Clean copy sheets are first fed from one of the input paper trays 21 a and 21 b to the first to registration wait gate 27. The two paper trays can hold any type of copy paper. Typically, one tray holds one type of paper, such as, but not limited to standard 8″11″, while the other tray holds another type, such as, but not limited to, A4. At the appropriate time, the sheet is re-fed to registration gripper 12 a where the sheet is gripped and transported through xerographic transfer station 11 where upon the transfer of a monochrome toner image from photoreceptor drum or belt 1 to one side of the sheet occurs. The copy sheet is mechanically registered against first registration gripper 12 a and held against transfer drum 13 by static electricity forces. If a monochrome image is desired, first registration gripper 12 a is released after transfer and the sheet passes into fusing station 10 for image fixing. Unless two-sided copying is detected by the apparatus controller 29, the copy sheet is then advanced from the transfer station 11 to the second output port 26 b. For multiple revolution, multiple pass copying, the color copying process is accomplished such that the cyan, magenta, yellow, and black images are separately transferred onto a sheet of copy paper and overlaid on each other sequentially during multiple revolutions of the photoreceptor drum 1 at the transfer station 11.

In the event a two-sided copy is desired, the sheet is transported upward into two-sided copy inverter 15 and re-fed to second registration wait gate 30. At the appropriate time, the sheet is re-fed to first registration gripper 12 a or second registration gripper 12 b. The respective grippers are on substantially opposite diametric ends of each other. As a result of this configuration, the respective registration grippers provide the registration means for holding more than one sheet of copy paper at a time and assisting in the movement through transfer station 11. Each gripper can grip, hold, and move a sheet of copy paper. When a sheet is so gripped it is gripped and transported through xerographic transfer station 11 one or more times where upon the transfer of a monochrome or colored toner image from photoreceptor drum or belt 1 to the second side of the sheet occurs. Upon complete image transfer, first registration gripper 12 a is released after transfer and the sheet passes into fusing station 10 for second side image fixing.

Exit inverter gate 17 can now be employed to invert the sheet if an image side up copy sheet orientation is desired. In the event exit inverter gate 17 is closed, the copy sheet will be deflected downward into exit inverter 16 and re-fed to the second output port 26 b. In the event the exit inverter gate 17 is open, the copy sheet will bypass the exit inverter 16, will be inverted, and then be acquired by the second output port 26 b for final exit or for transport into one or more intermediate sorter bins 18 and/or one or more stacker modules 25.

It would be advantageous if the multiple input trays of a printer or copier could be used to accept preprinted sheets, and the printer used to collate a document using the pre-printed sheets.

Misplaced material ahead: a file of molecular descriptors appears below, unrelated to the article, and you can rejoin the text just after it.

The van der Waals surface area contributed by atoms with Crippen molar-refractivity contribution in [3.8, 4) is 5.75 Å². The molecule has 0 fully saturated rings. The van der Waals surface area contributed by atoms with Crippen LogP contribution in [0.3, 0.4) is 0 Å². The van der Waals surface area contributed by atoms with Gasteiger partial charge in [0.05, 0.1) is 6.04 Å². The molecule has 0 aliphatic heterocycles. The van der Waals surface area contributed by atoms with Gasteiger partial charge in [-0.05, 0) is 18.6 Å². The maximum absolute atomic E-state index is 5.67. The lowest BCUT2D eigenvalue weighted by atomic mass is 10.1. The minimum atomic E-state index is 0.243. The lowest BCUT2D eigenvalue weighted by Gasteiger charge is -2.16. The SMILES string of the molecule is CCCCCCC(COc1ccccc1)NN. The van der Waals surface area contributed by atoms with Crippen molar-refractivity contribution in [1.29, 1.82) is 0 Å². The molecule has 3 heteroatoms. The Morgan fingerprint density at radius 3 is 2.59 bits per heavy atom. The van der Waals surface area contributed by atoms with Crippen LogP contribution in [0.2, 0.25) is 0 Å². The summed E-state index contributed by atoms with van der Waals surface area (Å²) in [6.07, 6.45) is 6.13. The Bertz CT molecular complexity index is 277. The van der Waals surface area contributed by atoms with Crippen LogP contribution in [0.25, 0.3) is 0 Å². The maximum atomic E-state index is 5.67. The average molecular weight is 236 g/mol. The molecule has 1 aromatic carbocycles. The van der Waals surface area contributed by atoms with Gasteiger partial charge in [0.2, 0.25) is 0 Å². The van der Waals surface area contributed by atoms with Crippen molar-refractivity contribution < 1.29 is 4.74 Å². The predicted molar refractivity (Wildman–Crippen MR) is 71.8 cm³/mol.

It would be advantageous if the above-mentioned collating printer could also collate sheets, printed in real-time, with the preprinted sheets.

SUMMARY OF THE INVENTION

This present invention permits a multi-tray printing device such as a copier or laser printer, to be used as a collator and/or a finisher by placing preprinted paper in the various input trays, setting tray order, and the number of pages to be pulled from each tray, to create a collated set. Further, the user may select any available finishing option for application to each collated set. For example, the number of total collated sets to be created may also be specified.

Accordingly, a method is provided for using a printer to collate a document from preprinted pages. The method comprises: loading document sections in at least one printer input media tray, although a plurality of document sections may be loaded into a corresponding plurality of input media trays; entering a collation program; and, creating a collated document from input media tray document sections, in response to the collation program.

Entering a collation program includes: accessing a menu from a collation driver application; populating fields in the menu; and, sending collation commands to a printer collation controller in response to the populated fields. More specifically, accessing a menu from a collation driver application includes accessing a menu using a user interface (UI). The UI may be the front panel of the printer, a client device (personal computer or network-connected server) connected to the printer, or a web page connected to the printer.

The collation commands may be sent as printer description language (PDL) commands, such as printer job language (PJL), printer control language (PCL), or PostScript (PS) commands. The collation program may additionally be used to select collation options such as the number of collated documents, the tray order, the number of sheets pulled in response to selecting a tray, media side selection, stapling, hole punching, and/or folding.